I’m not talking down at anyone; I cherished these magical thoughts myself at one time, until experience beat me like a rented mule. I know it’s a metaphor, but metaphors reflect epistemes, and epistemes contain convictions . . . often wrong. We elders owe our meager experience to the generations that follow us. You can do with it as you will.

I’ve already seen a half dozen missives, mini-manifestos, and grandiose strategy outlines (usually by men, by the way, and most often from young men) that explain how an unidentified “we” will “build” something called “socialism.” As if societies, communities, networks, and families were parts of a building, and as if persons — that thing the left sometimes seem oblivious to apart from economics — will simply and happily occupy our new building.

There are three major flaws in this idea. It reflects a failure to incorporate social self-organization into our thinking, especially on a scale like the United States. It likewise it reflects a failure to apprehend non-linear dynamics — unpredictability in complex systems. And it takes no account of the dynamics of personhood and “getting by,” or what De Certeau called bricolage.

Self-organization is systemic inertia created by millions of micro-actions and exchanges that are determined by dependencies, the limitations of choice by the built and semiotic environment, and habituation. On a scale like the United States, minor aberrations and rebellions are simply absorbed. If my vanguard magically assumed power tomorrow, they would be faced with the fact that everyone is going to do exactly as they did the day before, using systems that have not only been established but synchronized over time with all other systems, and administered and managed by hundreds of thousands of bureaucrats and service people . . . the disruption of any part of potentially creates ramifications that spread out through these imbricated systems and subsystems with unpredictable consequences, creating new problems.

This is unpredictability in complex systems. A lot of systems thinking going on here, but the main point is that people have the problematic ability to do things that make changes without the concomitant ability to predict what those changes will themselves cause. More hard experience . . . the medics call it iatrogeneisis, when the visit to the doctor or hospital causes you to get worse instead of better . . . the cure can end up creating bigger problems than the disease. This is one reason why top-down social engineering is generally a colossal failure.

Finally, we come to the anthropology of bricolage. In what ways are actual persons — whole persons, not some economic reduction of them — doing things that will not show up in social system models or statistics? Everyday people doing everyday life are not strategic beings, but tactical ones. They cheat, cut corners, hack, do things “off the books,” work deals outside the hegemonic economy.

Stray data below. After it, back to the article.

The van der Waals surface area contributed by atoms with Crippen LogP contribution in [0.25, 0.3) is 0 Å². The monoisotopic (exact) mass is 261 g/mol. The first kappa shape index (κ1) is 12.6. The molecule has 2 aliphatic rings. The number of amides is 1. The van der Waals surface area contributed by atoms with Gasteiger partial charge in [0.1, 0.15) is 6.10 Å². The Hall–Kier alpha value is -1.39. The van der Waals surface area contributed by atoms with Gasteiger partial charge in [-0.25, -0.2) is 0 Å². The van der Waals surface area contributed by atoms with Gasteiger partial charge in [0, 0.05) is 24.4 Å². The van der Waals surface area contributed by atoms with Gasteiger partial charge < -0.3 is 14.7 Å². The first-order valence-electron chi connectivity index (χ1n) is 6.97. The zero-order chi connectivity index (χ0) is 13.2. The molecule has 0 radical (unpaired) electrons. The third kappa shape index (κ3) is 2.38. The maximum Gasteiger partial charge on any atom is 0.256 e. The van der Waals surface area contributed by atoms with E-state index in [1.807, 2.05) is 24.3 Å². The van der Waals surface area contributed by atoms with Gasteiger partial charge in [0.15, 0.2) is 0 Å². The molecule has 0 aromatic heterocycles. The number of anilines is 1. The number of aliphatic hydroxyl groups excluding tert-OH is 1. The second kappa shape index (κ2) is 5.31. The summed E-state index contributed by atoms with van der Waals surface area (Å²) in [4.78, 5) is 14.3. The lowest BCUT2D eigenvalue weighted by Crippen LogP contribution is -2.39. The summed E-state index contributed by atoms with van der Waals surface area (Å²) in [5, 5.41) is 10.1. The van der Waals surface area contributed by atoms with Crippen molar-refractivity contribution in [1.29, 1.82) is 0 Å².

“Sly as a fox and twice as quick,” wrote De Certeau, “there are many ways of ‘making do’.”

So long as we rely exclusively on systems-thinking and disregard the actual person, we are blind to over half of reality. There is a ton more study that needs to be done on this, but many raised politically in the Marxist tradition are loathe to engage with anything that hasn’t been covered in the canon . . . a kind of totalizing and almost religious fealty to Marx that Marx himself would have rejected out of hand.

The illusion that social systems — an already heavily reified category — are subject to fantasies of “socialism by decree” is not only mistaken, it is dangerous, especially in large scale societies, as we have seen in the Soviet Union and China. The Soviet Union collapsed, and China transformed itself into a capitalist powerhouse. And the body counts were high. This didn’t happen because they did it wrong, but because they tried to do far too much far too fast on too great a scale (Yes, I understand capitalist encirclement!). These were “scriptural projects at the level of an entire society seeking to constitute itself as a blank page with respect to the past, to write itself by itself.”

These projects only got off the ground because both societies had been utterly destabilized by World Wars, followed by bloody civil wars. The idea that this could even be reproduced in today’s US is preposterous, and yet I have heard more than one “revolutionary” express the belief that “revolutionary civil war” is a prerequisite for said revolution. I once subscribed to this nonsense myself . . . men go a bit deeper into the most martial fantasies, and war was all I knew.

To say “We will build socialism” is to claim a “we” that does not exist (“If we can just . . .”) to “build” something that is so much more than mere materials and more complex by many orders of magnitude than a building, and for which we haven’t even settled on a shared definition. If some set of circumstances in the future is to exist that might resemble our fantasies of socialism, it will be arrived at not through fiat and not through top-down social engineering (an notion breathing pure hubris and pregnant with violence), but by taking one careful step after another, stopping at each juncture, as per the precautionary principle, to assess what is evolving from the last decisions “we” took . . . with every step measured not against some model, but by whether or not what we are doing is actually reducing suffering, facilitating people’s creativity, and repairing the damage.

And that presupposes taking political power. So we begin thankfully to narrow our focus.

What do we do? (a) Spend the next 40 months trying to replace as many neoliberal Democrats as possible with viable contestants from their left. (b) Stop, look, listen, then assess the next step. There will be changes we won’t anticipate.

Stay flexible.



Author of the books “Hideous Dream,” “Full Spectrum Disorder,” “Borderline,” “Mammon’s Ecology,” and “Tough Gynes.”

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Stan Goff

Author of the books “Hideous Dream,” “Full Spectrum Disorder,” “Borderline,” “Mammon’s Ecology,” and “Tough Gynes.”